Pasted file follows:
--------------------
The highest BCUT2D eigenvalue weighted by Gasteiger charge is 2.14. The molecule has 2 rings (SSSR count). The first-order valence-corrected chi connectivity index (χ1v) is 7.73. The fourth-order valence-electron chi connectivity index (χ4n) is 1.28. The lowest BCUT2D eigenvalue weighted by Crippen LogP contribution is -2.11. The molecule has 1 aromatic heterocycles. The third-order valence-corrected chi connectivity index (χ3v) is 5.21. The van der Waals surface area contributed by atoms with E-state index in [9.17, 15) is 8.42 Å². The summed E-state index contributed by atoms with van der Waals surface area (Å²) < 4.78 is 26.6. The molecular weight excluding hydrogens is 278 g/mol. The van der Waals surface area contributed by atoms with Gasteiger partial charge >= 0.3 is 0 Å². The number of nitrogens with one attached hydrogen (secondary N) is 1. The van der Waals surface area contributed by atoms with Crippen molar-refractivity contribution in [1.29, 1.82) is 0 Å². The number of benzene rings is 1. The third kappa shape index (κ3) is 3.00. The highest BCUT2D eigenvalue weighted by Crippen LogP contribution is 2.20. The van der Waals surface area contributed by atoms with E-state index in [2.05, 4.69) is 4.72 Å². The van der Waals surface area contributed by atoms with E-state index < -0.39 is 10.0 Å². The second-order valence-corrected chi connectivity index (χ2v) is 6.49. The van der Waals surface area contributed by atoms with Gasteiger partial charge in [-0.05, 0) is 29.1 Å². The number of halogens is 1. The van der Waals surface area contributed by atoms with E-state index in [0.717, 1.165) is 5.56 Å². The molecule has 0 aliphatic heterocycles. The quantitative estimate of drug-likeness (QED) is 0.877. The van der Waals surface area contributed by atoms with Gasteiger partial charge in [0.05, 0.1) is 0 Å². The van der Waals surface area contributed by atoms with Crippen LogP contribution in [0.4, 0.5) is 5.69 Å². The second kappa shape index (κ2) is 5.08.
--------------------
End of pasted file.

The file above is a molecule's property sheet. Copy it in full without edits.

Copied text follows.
The highest BCUT2D eigenvalue weighted by Gasteiger charge is 2.14. The molecule has 2 rings (SSSR count). The first-order valence-corrected chi connectivity index (χ1v) is 7.73. The fourth-order valence-electron chi connectivity index (χ4n) is 1.28. The lowest BCUT2D eigenvalue weighted by Crippen LogP contribution is -2.11. The molecule has 1 aromatic heterocycles. The third-order valence-corrected chi connectivity index (χ3v) is 5.21. The van der Waals surface area contributed by atoms with E-state index in [9.17, 15) is 8.42 Å². The summed E-state index contributed by atoms with van der Waals surface area (Å²) < 4.78 is 26.6. The molecular weight excluding hydrogens is 278 g/mol. The van der Waals surface area contributed by atoms with Gasteiger partial charge >= 0.3 is 0 Å². The number of nitrogens with one attached hydrogen (secondary N) is 1. The van der Waals surface area contributed by atoms with Crippen molar-refractivity contribution in [1.29, 1.82) is 0 Å². The number of benzene rings is 1. The third kappa shape index (κ3) is 3.00. The highest BCUT2D eigenvalue weighted by Crippen LogP contribution is 2.20. The van der Waals surface area contributed by atoms with E-state index in [2.05, 4.69) is 4.72 Å². The van der Waals surface area contributed by atoms with E-state index < -0.39 is 10.0 Å². The second-order valence-corrected chi connectivity index (χ2v) is 6.49. The van der Waals surface area contributed by atoms with Gasteiger partial charge in [-0.05, 0) is 29.1 Å². The number of halogens is 1. The van der Waals surface area contributed by atoms with E-state index in [0.717, 1.165) is 5.56 Å². The molecule has 0 aliphatic heterocycles. The quantitative estimate of drug-likeness (QED) is 0.877. The van der Waals surface area contributed by atoms with Gasteiger partial charge in [0.05, 0.1) is 0 Å². The van der Waals surface area contributed by atoms with Crippen LogP contribution in [0.4, 0.5) is 5.69 Å². The second kappa shape index (κ2) is 5.08.